Impact of Cytoreductive Surgery and Hyperthermic Intraperitoneal Chemotherapy on Systemic Toxicity
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The purpose of this study was to analyze the postoperative systemic toxicity and procedure-related mortality (PRM) of cytoreductive surgery (CRS) and hyperthermic intraperitoneal chemotherapy (HIPEC) in the treatment of peritoneal surface malignancies (PSMs).
Patients and methods
A total of 242 (84 males/158 females) patients with PSM underwent 247 consecutive procedures. The mean age was 52 years (range 22–79). CRS was performed using peritonectomy procedures. The HIPEC technique through the closed abdomen was conducted with cisplatin (CDDP 25 mg/m2/l of perfusate)+mitomycin C (MMC 3.3 mg/m2/l perfusate) or CDDP (43 mg/l perfusate)+doxorubicin (Dx 15.25 mg/l perfusate) at 42.5°C. These dosages were reduced by 30% when the patient had received systemic chemotherapy before the CRS+HIPEC. Systemic toxicities were graded according to the NCI CTCAE v3 criteria.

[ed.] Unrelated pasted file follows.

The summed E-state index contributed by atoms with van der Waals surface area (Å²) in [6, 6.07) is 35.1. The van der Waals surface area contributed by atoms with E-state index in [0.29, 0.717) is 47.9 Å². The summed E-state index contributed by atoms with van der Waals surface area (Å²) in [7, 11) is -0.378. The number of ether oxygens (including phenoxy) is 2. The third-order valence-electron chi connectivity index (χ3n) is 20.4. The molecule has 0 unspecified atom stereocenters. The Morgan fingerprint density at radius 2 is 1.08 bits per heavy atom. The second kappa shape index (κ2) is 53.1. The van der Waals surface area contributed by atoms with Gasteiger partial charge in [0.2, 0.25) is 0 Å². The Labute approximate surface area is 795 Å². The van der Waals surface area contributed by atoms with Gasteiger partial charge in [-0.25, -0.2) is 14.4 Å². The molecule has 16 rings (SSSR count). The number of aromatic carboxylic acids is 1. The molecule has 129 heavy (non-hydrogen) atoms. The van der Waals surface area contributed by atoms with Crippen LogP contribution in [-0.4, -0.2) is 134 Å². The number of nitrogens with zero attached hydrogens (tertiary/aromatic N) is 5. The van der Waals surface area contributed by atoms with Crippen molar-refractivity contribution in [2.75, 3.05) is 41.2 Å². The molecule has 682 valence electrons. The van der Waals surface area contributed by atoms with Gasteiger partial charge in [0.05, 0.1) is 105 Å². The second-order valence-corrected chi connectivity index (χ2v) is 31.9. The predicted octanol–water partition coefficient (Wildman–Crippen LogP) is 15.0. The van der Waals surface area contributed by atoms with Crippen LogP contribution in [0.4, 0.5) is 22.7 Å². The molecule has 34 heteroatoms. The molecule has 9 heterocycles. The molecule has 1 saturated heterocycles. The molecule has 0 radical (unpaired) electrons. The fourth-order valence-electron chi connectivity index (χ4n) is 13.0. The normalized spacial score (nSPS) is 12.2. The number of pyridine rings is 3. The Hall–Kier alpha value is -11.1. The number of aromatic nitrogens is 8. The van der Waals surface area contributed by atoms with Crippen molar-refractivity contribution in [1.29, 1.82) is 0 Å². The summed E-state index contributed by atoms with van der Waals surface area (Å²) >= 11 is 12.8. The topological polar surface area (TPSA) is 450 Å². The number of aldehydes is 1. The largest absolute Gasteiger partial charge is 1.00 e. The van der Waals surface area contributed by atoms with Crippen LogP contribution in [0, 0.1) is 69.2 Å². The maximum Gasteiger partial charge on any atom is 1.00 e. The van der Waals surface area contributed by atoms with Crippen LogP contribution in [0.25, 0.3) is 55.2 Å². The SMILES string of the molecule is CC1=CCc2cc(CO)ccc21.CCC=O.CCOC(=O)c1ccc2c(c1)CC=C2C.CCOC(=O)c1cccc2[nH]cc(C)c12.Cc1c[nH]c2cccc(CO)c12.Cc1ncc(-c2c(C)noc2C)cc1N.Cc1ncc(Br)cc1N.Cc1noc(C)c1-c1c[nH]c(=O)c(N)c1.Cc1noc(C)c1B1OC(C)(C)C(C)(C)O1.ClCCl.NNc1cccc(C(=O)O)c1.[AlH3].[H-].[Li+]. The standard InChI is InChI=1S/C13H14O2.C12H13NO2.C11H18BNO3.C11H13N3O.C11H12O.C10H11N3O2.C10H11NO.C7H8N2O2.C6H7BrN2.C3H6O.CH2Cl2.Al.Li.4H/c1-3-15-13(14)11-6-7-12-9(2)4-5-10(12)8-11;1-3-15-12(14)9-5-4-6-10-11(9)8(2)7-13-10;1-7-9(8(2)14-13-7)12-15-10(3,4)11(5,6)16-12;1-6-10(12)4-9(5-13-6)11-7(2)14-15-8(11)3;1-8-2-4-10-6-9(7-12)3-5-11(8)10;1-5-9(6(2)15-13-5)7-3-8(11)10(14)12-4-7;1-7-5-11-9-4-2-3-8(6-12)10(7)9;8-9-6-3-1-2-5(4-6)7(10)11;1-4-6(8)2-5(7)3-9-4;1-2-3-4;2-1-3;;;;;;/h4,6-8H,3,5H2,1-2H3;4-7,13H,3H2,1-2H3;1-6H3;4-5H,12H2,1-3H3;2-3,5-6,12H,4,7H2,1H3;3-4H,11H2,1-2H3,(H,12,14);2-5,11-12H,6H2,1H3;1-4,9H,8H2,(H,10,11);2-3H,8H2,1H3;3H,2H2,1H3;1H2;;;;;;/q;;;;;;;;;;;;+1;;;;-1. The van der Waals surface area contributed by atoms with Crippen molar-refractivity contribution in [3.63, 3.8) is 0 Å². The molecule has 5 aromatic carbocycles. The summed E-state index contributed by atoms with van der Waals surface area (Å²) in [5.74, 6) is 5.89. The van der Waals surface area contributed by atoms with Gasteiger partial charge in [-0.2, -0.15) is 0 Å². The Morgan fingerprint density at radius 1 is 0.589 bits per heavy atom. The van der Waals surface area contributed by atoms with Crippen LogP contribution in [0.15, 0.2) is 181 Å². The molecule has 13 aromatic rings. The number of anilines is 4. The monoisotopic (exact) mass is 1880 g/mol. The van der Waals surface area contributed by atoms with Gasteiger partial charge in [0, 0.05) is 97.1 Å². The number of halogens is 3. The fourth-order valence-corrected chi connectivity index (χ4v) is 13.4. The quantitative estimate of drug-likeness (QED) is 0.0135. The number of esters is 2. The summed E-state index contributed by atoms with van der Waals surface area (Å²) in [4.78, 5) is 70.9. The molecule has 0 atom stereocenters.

G3-5 systemic toxicity rate was 11.7 % and adverse events were bone marrow suppression, 13; nephrotoxicity, 14; neutropenic infection, 2 and pulmonary toxicity, 1. Independent risk factors for G3-5 systemic toxicity after multivariate analysis were a dose of CDDP for HIPEC of 240 mg or more (OR 2.78, CI 95% 1.20–6.45) and CDDP+Dx schedule for HIPEC (OR 2.36, CI 95% 1.02–5.45). PRM was 1.2%.
CRS+HIPEC presented acceptable systemic toxicity and PRM rates. Independent risk factors for systemic toxicity were the CDDP+Dx schedule and CDDP dose for HIPEC.